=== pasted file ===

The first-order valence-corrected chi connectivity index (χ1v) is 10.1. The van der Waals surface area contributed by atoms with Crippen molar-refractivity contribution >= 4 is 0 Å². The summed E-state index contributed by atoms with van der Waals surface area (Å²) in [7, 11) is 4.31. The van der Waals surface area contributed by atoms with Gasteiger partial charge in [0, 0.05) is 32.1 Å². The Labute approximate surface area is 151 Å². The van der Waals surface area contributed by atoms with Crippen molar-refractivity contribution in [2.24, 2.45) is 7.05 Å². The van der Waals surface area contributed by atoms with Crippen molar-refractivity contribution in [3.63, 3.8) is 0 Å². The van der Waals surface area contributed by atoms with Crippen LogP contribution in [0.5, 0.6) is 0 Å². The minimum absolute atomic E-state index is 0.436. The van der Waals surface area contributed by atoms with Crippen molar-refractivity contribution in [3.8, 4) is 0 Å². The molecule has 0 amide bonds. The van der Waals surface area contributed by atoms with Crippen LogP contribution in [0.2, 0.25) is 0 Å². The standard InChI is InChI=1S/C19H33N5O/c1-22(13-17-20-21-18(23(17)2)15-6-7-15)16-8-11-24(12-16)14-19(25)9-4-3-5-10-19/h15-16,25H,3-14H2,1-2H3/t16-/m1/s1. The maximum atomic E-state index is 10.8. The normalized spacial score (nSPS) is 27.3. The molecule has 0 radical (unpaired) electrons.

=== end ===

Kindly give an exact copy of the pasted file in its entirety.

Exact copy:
The first-order valence-corrected chi connectivity index (χ1v) is 10.1. The van der Waals surface area contributed by atoms with Crippen molar-refractivity contribution >= 4 is 0 Å². The summed E-state index contributed by atoms with van der Waals surface area (Å²) in [7, 11) is 4.31. The van der Waals surface area contributed by atoms with Gasteiger partial charge in [0, 0.05) is 32.1 Å². The Labute approximate surface area is 151 Å². The van der Waals surface area contributed by atoms with Crippen molar-refractivity contribution in [2.24, 2.45) is 7.05 Å². The van der Waals surface area contributed by atoms with Crippen molar-refractivity contribution in [3.63, 3.8) is 0 Å². The van der Waals surface area contributed by atoms with Crippen LogP contribution in [0.5, 0.6) is 0 Å². The minimum absolute atomic E-state index is 0.436. The van der Waals surface area contributed by atoms with Crippen molar-refractivity contribution in [3.8, 4) is 0 Å². The molecule has 0 amide bonds. The van der Waals surface area contributed by atoms with Crippen LogP contribution in [0.2, 0.25) is 0 Å². The standard InChI is InChI=1S/C19H33N5O/c1-22(13-17-20-21-18(23(17)2)15-6-7-15)16-8-11-24(12-16)14-19(25)9-4-3-5-10-19/h15-16,25H,3-14H2,1-2H3/t16-/m1/s1. The maximum atomic E-state index is 10.8. The normalized spacial score (nSPS) is 27.3. The molecule has 0 radical (unpaired) electrons.